A stressful conversation for any family is what happens to money when a parent gets sick and serves as the primary caregiver. One way to discuss difficult topics is to organize a family reunion. The healthcare team meets in a comfortable place, at a table with space, to spread out the documents discussed. (Using technologies like Skype can help engage family members who live far away.) A well-organized meeting can provide family members with shared support and a better understanding of the decisions to be made. Here is the formula: Fair market value on a personal services contract = hourly rate x estimated hours per week x 52 x life expectancy. But what is a fair hourly rate (Medicaid does not accept an unreasonable amount)? National Care Planning Councilwww.longtermcarelink.net But who will provide this care? The answer is usually close to home: an adult child. A sibling may become a default caregiver, or one of them is chosen because they live closer or have fewer family obligations. Most often, personal care arrangements are made between an aging parent and an adult child. However, these contracts are also created for grandchildren who care for grandparents, nieces and nephews who care for aunts and uncles, and siblings who care for siblings. Although this type of contract usually exists between two family members, the caregiver does not need to be tied to the care recipient. Instead, the care recipient could be a close friend or private caregiver.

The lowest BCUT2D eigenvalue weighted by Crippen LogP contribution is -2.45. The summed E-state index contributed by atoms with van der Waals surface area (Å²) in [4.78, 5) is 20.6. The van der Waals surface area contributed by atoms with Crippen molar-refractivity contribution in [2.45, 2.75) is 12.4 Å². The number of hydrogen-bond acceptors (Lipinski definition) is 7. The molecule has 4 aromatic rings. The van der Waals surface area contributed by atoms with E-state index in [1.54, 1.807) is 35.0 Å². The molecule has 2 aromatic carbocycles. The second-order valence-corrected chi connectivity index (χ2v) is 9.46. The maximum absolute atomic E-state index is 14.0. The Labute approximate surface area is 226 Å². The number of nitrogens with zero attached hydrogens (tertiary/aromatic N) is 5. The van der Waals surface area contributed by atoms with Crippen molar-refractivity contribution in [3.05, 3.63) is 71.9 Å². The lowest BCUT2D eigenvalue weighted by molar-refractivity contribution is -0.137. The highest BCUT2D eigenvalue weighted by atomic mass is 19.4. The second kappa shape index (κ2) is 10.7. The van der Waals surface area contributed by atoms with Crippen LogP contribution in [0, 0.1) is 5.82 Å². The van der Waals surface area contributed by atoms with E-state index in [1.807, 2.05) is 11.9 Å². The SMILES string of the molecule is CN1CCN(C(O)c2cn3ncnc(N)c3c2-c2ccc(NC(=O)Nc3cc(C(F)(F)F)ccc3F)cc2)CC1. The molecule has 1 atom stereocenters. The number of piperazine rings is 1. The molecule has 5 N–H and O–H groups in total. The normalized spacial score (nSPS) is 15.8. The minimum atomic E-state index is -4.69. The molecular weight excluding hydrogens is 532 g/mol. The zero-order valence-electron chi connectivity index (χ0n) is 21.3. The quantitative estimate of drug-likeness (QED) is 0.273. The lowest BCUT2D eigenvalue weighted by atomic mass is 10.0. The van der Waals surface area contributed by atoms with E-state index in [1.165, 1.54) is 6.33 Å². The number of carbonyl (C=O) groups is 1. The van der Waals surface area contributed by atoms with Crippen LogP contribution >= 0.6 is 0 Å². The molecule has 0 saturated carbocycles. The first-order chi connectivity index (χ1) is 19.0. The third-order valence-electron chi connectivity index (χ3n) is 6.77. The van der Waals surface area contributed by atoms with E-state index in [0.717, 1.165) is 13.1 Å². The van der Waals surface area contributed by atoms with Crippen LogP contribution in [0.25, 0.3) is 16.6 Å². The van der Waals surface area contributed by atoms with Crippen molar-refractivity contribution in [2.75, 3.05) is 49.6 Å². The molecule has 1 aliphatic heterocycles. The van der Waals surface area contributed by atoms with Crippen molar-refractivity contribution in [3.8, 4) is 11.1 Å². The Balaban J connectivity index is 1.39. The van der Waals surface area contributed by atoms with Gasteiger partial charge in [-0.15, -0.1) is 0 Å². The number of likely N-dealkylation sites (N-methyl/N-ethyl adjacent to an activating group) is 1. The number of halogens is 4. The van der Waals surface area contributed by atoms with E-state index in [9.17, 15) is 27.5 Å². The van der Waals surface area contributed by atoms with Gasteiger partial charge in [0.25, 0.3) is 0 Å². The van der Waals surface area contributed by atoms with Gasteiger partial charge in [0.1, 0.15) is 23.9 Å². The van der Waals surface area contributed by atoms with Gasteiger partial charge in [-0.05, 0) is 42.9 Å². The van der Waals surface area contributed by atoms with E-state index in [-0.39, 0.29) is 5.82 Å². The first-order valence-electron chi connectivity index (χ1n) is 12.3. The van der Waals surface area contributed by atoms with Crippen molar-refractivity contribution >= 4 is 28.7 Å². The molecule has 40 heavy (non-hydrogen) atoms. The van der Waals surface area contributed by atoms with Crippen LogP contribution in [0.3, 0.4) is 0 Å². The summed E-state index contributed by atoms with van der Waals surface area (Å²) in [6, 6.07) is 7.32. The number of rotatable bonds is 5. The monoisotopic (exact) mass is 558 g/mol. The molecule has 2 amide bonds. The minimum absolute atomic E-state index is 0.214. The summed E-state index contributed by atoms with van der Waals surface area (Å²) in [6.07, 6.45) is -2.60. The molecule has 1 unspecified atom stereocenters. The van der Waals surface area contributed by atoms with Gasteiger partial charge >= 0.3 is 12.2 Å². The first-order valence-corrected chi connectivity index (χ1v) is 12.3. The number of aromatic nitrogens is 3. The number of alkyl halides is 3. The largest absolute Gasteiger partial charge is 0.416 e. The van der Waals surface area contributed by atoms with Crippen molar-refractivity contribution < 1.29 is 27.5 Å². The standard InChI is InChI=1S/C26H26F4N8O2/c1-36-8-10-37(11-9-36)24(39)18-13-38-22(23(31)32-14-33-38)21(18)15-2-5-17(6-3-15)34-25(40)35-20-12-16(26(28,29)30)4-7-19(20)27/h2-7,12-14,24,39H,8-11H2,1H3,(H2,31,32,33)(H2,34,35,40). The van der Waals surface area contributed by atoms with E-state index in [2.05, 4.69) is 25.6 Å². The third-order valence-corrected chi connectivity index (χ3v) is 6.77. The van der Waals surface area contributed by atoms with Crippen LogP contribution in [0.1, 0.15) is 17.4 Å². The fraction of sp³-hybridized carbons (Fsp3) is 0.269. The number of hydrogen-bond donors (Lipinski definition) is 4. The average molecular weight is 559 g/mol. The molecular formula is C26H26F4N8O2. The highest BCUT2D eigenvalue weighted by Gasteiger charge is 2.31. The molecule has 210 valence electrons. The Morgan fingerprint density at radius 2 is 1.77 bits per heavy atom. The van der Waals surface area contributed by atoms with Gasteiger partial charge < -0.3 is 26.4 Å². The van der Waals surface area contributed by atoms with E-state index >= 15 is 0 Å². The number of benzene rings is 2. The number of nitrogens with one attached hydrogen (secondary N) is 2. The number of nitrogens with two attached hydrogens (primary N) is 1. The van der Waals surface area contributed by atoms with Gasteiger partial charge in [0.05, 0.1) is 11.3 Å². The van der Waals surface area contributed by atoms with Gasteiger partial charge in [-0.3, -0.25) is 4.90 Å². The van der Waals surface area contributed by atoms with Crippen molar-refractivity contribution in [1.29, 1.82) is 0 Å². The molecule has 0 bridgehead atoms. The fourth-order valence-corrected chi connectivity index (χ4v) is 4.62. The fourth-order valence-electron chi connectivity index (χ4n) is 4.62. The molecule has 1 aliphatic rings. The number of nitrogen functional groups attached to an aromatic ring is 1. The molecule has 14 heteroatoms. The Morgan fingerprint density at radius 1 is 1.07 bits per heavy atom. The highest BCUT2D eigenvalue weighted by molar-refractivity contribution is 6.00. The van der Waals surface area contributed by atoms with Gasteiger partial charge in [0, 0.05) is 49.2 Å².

When it comes to creating a formal personal care agreement and paying a caregiver, even a small mistake can result in a denial of long-term Medicaid coverage. Below are the common mistakes that are made (and should be avoided): You can probably create the deal yourself without paying for a lawyer. An agreement can be found among the many legal forms on the Internet. Once you have a version of the agreement that you both know, make several copies. You and your family member must sign and date two copies, each of you keeping one. If you feel more comfortable asking a lawyer to create the agreement, discuss the terms of the agreement with your family member before getting up with the lawyer. This makes the process faster and therefore more cost-effective. You can change a personal care contract at any time. To make a change, you both need to agree.
If you both want to make a change, simply write a note explaining the change – amount of salary, hours worked, various tasks – both by signing and dating the note, and attaching it to the original contract. If there are enough changes that will prompt you to draft a new contract, add the phrase “This agreement replaces all previous agreements between the parties dealing with personal care.” One caveat is that you should not assume that the agency providing the service will allow the care of a family member or an unlicensed organization. Always check with the agency first to make sure they actually cover the payments made to you. If the Medicaid applicant gave only $50,000 to his adult child, Medicaid would treat that transfer as a gift — and impose a penalty (which could cost the plaintiff tens of thousands of dollars). .